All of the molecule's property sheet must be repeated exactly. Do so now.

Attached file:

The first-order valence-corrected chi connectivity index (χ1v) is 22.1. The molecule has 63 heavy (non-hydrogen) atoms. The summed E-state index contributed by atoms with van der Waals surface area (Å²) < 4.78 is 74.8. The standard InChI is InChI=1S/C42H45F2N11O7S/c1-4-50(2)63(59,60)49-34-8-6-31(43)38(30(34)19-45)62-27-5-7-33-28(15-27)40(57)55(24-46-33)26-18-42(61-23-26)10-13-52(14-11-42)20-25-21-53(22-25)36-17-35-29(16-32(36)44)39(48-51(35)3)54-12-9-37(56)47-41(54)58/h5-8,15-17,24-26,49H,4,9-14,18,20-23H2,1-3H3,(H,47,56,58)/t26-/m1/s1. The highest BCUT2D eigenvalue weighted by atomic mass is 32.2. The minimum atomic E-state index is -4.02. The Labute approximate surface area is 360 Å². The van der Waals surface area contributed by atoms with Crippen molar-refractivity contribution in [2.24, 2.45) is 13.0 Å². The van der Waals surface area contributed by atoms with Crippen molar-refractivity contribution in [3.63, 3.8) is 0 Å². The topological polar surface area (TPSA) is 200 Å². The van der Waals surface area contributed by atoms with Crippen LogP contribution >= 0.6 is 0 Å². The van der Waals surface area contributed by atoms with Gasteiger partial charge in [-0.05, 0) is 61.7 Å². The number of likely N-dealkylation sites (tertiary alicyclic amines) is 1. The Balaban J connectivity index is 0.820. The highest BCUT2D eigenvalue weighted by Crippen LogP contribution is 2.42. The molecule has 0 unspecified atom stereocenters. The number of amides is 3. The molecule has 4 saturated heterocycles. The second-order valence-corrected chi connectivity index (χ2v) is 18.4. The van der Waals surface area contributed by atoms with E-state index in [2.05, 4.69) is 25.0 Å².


The first-order valence-corrected chi connectivity index (χ1v) is 22.1. The molecule has 63 heavy (non-hydrogen) atoms. The summed E-state index contributed by atoms with van der Waals surface area (Å²) < 4.78 is 74.8. The standard InChI is InChI=1S/C42H45F2N11O7S/c1-4-50(2)63(59,60)49-34-8-6-31(43)38(30(34)19-45)62-27-5-7-33-28(15-27)40(57)55(24-46-33)26-18-42(61-23-26)10-13-52(14-11-42)20-25-21-53(22-25)36-17-35-29(16-32(36)44)39(48-51(35)3)54-12-9-37(56)47-41(54)58/h5-8,15-17,24-26,49H,4,9-14,18,20-23H2,1-3H3,(H,47,56,58)/t26-/m1/s1. The highest BCUT2D eigenvalue weighted by atomic mass is 32.2. The minimum atomic E-state index is -4.02. The Labute approximate surface area is 360 Å². The van der Waals surface area contributed by atoms with Crippen molar-refractivity contribution in [2.24, 2.45) is 13.0 Å². The van der Waals surface area contributed by atoms with Crippen molar-refractivity contribution in [3.63, 3.8) is 0 Å². The topological polar surface area (TPSA) is 200 Å². The van der Waals surface area contributed by atoms with Crippen LogP contribution >= 0.6 is 0 Å². The van der Waals surface area contributed by atoms with Gasteiger partial charge in [-0.05, 0) is 61.7 Å². The number of likely N-dealkylation sites (tertiary alicyclic amines) is 1. The Balaban J connectivity index is 0.820. The highest BCUT2D eigenvalue weighted by Crippen LogP contribution is 2.42. The molecule has 0 unspecified atom stereocenters. The number of amides is 3. The molecule has 4 saturated heterocycles. The second-order valence-corrected chi connectivity index (χ2v) is 18.4. The van der Waals surface area contributed by atoms with E-state index in [2.05, 4.69) is 25.0 Å².